Watapana From Netherlands Antilles, joined Oct 2004, 39 posts, RR: 1 Posted (9 years 11 months 2 weeks 2 days 3 hours ago) and read 2052 times:
It was stated in the Antillean newspaper Amigoe of Febuary 17th that BonairExel and CuracaoExel have officially changed their names to BonairExpress and CuracaoExpress respectively. This was done to distance themselves from the financially troubled Exel Aviation Group. They have also taken over the lease contracts of their aircraft and have leased them directly from ATR for the upcoming period of eight years.
The story can be found below, however it is in dutch, but for those of you who do not understand I have basically given you an idea about what the article in question entails.
A388 From Netherlands Antilles, joined May 2001, 10052 posts, RR: 15
Reply 2, posted (9 years 11 months 2 weeks 1 day 22 hours ago) and read 1985 times:
The 'new' BonaireExpress and CuracaoExpress airline is not the KLM subsidiary, although they will most likely be working closely with KLM as a feeder airline between the islands. So far, no news on KLM's Caribbean plans. KLM indicated a few weeks ago they would like to start Caribbean operations in the second quarter of this year, hope it will materialize.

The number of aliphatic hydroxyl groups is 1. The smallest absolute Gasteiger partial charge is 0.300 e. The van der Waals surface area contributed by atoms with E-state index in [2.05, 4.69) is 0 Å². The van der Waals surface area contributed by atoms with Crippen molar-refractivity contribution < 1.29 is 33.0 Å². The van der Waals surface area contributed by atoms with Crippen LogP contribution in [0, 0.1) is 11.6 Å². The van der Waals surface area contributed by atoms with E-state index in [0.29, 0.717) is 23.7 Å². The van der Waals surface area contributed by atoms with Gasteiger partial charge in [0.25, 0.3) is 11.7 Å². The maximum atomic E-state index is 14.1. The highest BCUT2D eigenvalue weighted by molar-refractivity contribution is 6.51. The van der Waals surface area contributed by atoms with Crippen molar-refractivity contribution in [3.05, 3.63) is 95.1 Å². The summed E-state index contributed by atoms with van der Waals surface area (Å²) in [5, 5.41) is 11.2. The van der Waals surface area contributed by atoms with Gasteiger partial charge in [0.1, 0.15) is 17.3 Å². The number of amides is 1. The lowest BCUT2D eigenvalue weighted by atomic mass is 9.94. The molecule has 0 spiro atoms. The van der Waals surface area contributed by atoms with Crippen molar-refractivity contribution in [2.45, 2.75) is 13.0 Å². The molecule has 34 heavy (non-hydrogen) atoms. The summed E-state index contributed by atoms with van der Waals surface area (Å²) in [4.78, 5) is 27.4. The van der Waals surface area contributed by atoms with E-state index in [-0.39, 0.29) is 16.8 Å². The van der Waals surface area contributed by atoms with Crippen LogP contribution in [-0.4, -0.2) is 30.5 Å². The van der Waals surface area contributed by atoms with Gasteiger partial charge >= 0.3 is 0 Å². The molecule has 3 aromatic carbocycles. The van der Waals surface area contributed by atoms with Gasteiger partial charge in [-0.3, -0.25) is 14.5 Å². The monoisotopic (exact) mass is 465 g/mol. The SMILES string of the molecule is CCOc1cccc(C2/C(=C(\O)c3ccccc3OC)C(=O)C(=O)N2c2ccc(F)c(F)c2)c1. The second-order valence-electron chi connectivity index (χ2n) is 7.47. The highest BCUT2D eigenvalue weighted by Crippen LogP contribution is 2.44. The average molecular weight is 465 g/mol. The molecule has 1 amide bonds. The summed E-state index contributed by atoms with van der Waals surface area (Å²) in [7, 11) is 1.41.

TUI which took over HollandExel (the only profitable subsidiary in the Exel Aviation Group) also indicated they will keep competing with other airlines on the Amsterdam-Antilles route, and the TUI Group is a large tour operator group which gives more stability and competition on the Amsterdam-Antilles route. We'll have to wait and see what KLM will eventually do with the islands and mainly Curaçao. Having KLM as the 'new' airline for Curaçao will give us a more stable airline, which is something the island needs.
What roll Air France will play in this, I do not know but I do think Air France influence regarding this will be minimal. Air France already has their own Caribbean network which operates in a different Caribbean market (french). KLM's Caribbean operations will focus more on the Latin American/spanish speaking countries & islands which won't cross Air France's Caribbean operations, because of the different destinations these two operations will be operating in. They can, however, cross-feed each other and bring in more tourists for both the french and dutch Caribbean islands. One thing we do have keep in mind is the longer term availability of capacity of both airlines. If KLM doesn't have the necessary number of aircraft available for the Caribbean, Air France might step in, but I don't think this will happen. If the TUI Group wants to start Caribbean operations, this would change the picture for KLM (more competition) but this also I do not see happening so fast. Than again, who knows anything is possible in the aviation business....